My white squirrel died.
Of course it wasn’t my white squirrel. It belonged to the neighborhood. And oddly enough, it wasn’t even the first white squirrel—there was another one before it.
I live in an 1892 brownstone apartment building in one of the older neighborhoods in St. Paul. When I moved here four years ago, one of the things that charmed me the most was the white squirrel who lived in the ash trees in front of my building. Every time I spotted that bobbing bit of white, I felt that good things were on the way.
There’s a deck at the back of my building, and even though the light isn’t ideal, I’ve had moderate success growing container plants in my little bit of outdoor space. Maybe because they have to try harder, the cherry tomatoes are especially flavorful. The white squirrel must have thought so, too, because I once caught it sitting on the rail, helping itself to my tomatoes as if they were its birthright.
One day, heading home from a walk, I saw two white blurs ahead of me. The white squirrel sometimes looked like a plastic bag from a distance, so I assumed there were either two plastic bags blowing around or else the white blurs were my squirrel and one bag. I got closer and realized there were actually two white squirrels. Double the luck!
The second squirrel started hanging around more often, and if I got close enough I could tell them apart. The original squirrel seemed older, a bit more bedraggled. And soon I didn’t need to be close to tell them apart. The first squirrel showed up one day with half its tail missing. Whenever I saw it, I tried to maintain eye contact. You’re a scrappy one, I thought at it. Good for you.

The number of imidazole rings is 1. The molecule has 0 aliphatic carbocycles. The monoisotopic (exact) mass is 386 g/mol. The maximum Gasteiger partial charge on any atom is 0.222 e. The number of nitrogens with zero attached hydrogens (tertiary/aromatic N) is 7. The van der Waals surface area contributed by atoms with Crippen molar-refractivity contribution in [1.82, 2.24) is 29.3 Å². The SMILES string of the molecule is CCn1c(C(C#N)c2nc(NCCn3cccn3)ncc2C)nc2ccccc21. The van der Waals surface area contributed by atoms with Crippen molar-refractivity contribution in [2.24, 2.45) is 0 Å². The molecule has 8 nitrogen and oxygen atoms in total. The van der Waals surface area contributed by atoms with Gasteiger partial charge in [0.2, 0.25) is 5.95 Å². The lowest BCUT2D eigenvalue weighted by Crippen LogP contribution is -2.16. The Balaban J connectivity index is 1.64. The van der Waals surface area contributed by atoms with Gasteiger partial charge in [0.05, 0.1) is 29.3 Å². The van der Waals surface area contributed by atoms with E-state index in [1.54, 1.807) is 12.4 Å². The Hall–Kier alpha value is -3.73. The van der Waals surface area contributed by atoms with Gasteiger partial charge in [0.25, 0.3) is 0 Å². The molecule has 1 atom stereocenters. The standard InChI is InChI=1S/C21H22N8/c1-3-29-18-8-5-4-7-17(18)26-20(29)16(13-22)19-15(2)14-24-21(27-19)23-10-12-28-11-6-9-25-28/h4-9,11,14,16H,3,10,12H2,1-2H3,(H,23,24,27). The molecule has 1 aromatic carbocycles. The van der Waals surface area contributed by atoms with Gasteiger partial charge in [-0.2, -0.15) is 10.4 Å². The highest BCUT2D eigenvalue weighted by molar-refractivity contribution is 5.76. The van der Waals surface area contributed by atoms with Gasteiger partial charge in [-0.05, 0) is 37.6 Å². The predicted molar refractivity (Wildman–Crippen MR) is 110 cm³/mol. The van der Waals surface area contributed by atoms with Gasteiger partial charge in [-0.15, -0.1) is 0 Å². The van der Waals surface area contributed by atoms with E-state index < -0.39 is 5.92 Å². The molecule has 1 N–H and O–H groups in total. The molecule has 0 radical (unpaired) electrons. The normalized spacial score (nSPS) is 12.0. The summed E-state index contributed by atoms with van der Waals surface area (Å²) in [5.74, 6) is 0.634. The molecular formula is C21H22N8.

In early spring this year, I got a glimpse of the half-tailed squirrel and was relieved to see that it had made it through the winter. But that one glimpse was all I got. The squirrel never showed up again. I hope it at least got the chance to enjoy a little spring sunshine on its fur.
The second squirrel now became the resident squirrel. And occasionally another white squirrel I recognized from my walks dropped by. This third white squirrel had a bristly tail that looked almost like a toilet brush. Its eyes were darker and it wasn’t as shy.
the third white squirrel
I began seeing the resident squirrel more often—in the tree branches in front of my window, along the fenceline across the street, in the shady alcove next to the steps. Sometimes it was in the parking lot. Its flat-footed hop seemed different from that of other squirrels, as if its feet were flippers better suited to water than land.
My mom loved the white squirrels as much as I did. I regularly reported my sightings to her and sent her pictures. When she visited, she stood by my window and watched for white. This past August, I went for a short walk while she waited for me on the bench in front of my building. When I came back, the white squirrel was out and about, giving my mom her own close-up encounter.